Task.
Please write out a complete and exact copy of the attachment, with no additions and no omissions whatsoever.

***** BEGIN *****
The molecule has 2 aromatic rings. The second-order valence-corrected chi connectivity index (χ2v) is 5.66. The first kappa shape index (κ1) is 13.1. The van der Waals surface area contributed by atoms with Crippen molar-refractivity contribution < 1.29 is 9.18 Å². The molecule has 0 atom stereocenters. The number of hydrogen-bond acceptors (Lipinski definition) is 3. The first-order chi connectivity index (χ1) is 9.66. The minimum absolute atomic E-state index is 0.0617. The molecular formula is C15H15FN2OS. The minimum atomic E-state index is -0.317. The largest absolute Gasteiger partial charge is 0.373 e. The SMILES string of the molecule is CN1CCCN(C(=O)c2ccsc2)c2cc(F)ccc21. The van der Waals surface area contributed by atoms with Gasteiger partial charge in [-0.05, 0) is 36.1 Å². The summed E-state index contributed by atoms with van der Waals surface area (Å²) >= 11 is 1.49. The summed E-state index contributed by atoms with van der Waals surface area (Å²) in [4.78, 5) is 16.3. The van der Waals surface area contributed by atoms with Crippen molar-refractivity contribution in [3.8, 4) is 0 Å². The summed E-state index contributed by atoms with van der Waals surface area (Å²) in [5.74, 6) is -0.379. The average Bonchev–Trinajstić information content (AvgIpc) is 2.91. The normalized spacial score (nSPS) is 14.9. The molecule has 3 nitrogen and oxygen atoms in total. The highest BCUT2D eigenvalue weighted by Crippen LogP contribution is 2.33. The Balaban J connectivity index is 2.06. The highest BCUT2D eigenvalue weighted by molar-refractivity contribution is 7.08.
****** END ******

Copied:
The molecule has 2 aromatic rings. The second-order valence-corrected chi connectivity index (χ2v) is 5.66. The first kappa shape index (κ1) is 13.1. The van der Waals surface area contributed by atoms with Crippen molar-refractivity contribution < 1.29 is 9.18 Å². The molecule has 0 atom stereocenters. The number of hydrogen-bond acceptors (Lipinski definition) is 3. The first-order chi connectivity index (χ1) is 9.66. The minimum absolute atomic E-state index is 0.0617. The molecular formula is C15H15FN2OS. The minimum atomic E-state index is -0.317. The largest absolute Gasteiger partial charge is 0.373 e. The SMILES string of the molecule is CN1CCCN(C(=O)c2ccsc2)c2cc(F)ccc21. The van der Waals surface area contributed by atoms with Gasteiger partial charge in [-0.05, 0) is 36.1 Å². The summed E-state index contributed by atoms with van der Waals surface area (Å²) >= 11 is 1.49. The summed E-state index contributed by atoms with van der Waals surface area (Å²) in [4.78, 5) is 16.3. The van der Waals surface area contributed by atoms with Crippen molar-refractivity contribution in [3.8, 4) is 0 Å². The summed E-state index contributed by atoms with van der Waals surface area (Å²) in [5.74, 6) is -0.379. The average Bonchev–Trinajstić information content (AvgIpc) is 2.91. The normalized spacial score (nSPS) is 14.9. The molecule has 3 nitrogen and oxygen atoms in total. The highest BCUT2D eigenvalue weighted by Crippen LogP contribution is 2.33. The Balaban J connectivity index is 2.06. The highest BCUT2D eigenvalue weighted by molar-refractivity contribution is 7.08.